Mayor Ryan said the issue must be addressed as traffic through the Gap is only expected to increase as housing is built in the new Kilgariff subdivision.
Mr Snowdon, who appeared to be unaware of the new crossing, said he would look into it.
New suspended walkway for Anzac Hill?
The mayor also asked Mr Snowdon about funding for a proposed “suspended walkway” on the eastern side of Anzac Hill so that about one thousand more people could be accommodated at the centenary Anzac ceremony in 2015. Council has costed these words at $.5m. Mayor Ryan said there is renewed interest in the ceremony, especially amongst the youth of the community. He said the walkway would be a great investment for tourism as well.
Mr Snowdon referred to the various sources of funding Australia-wide to support state and territories’ projects for the centenary. The most prospective for the council is likely to be private funds being raised by Lindsay Fox (founder of the Linfox group) “tapping business on the shoulder”.
Feral cat plague
The council is fielding 20 to 25 calls a day about feral cats, director of Corporate and Community Services Craig Catchlove told councillors last night. Cr Heenan was pleased to see that 120 cats had been impounded and put down in the month of May. He said he had caught 48 in two traps at his MacDonnell Range Caravan Park. Mr Catchlove said council has ordered more traps as they can’t keep up with public demand. It’s a “huge issue”.
Getting new mall works right
Cr Jade Kudrenko queried the design of the revamped northern end of the mall after visiting it for the Sunday markets with a pram in tow.
She said anyone with a pram or wheelchair would find it impossible to access the stalls because they were set up too close to the step up from the road. She suggested stall-holders be given guidelines about where to set up to allow better access.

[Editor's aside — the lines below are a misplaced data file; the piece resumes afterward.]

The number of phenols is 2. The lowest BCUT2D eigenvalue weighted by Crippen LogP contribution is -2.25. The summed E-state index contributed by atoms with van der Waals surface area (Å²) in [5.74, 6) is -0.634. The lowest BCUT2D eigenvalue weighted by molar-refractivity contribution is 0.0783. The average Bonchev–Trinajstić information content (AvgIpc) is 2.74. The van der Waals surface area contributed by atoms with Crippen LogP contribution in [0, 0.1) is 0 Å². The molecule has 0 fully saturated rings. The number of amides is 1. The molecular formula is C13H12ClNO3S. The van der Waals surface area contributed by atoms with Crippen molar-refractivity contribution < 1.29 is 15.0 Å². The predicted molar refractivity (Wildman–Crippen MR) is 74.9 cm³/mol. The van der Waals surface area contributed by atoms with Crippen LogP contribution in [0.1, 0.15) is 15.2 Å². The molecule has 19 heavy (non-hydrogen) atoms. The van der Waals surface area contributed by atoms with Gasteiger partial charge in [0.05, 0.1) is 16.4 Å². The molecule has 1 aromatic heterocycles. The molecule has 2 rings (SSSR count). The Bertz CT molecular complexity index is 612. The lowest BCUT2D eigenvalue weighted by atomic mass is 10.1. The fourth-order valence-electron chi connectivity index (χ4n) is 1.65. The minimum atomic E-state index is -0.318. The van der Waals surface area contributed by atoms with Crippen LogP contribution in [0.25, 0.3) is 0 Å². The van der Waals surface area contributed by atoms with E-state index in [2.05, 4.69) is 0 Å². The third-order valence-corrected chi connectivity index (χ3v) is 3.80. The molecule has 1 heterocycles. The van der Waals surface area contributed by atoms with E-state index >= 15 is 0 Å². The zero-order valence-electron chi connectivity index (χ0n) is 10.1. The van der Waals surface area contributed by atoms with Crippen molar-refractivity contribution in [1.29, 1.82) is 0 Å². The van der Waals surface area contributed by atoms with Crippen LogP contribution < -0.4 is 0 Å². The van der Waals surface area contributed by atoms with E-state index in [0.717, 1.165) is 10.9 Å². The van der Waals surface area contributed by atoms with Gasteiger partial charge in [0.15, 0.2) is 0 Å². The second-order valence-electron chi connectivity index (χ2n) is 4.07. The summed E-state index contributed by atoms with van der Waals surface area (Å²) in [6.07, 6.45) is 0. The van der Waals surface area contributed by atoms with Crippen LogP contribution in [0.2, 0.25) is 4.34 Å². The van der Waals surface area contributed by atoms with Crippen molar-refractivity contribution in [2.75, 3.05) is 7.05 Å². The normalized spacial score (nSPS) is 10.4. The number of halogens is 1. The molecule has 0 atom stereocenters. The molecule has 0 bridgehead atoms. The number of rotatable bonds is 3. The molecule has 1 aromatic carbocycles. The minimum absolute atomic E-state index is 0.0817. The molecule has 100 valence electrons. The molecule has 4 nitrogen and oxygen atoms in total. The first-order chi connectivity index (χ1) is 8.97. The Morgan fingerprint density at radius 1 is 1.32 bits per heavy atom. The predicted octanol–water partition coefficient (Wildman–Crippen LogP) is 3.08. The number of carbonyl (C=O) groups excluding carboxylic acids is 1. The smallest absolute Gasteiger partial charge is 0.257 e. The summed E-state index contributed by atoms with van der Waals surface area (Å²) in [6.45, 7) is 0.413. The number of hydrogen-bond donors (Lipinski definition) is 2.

She also wondered whether the current state of rumble surfaces on the road was the finished product. As is, they are a “tripping hazard”, she said.
Cr Eli Melky also reported that a woman had tripped on the raised brick surfaces (at left) in Parsons Street, on the garden side of the benches. The woman cut her head. Cr Melky mistook the raised bricks for a work of public art. Cr Kudrenko corrected this impression, saying it was part of an irrigation system.
The Lane restaurant to return
Popular mall restaurant, The Lane, looks set to reopen under the management of its original owner, Vin Lange. Councillors unanimously supported the recommendation not to object to an application by Mr Lange for a liquor licence.
Liquor will be sold on premises “ancillary to a meal”. Hours of trade applied for are seven days a week, from 12 noon to 2am.
Free symphony concert for Alice
Most councillors seem to be backing the request for cash ($10,000) and in kind support from the Darwin Symphony Orchestra to give a free concert in Alice Springs after its performances at Uluru in October. Only Cr Melky seemed sceptical, wanting to know what the financial return to council and the community would be.
Someone is going to die at this crossing, say councillors
By KIERAN FINNANE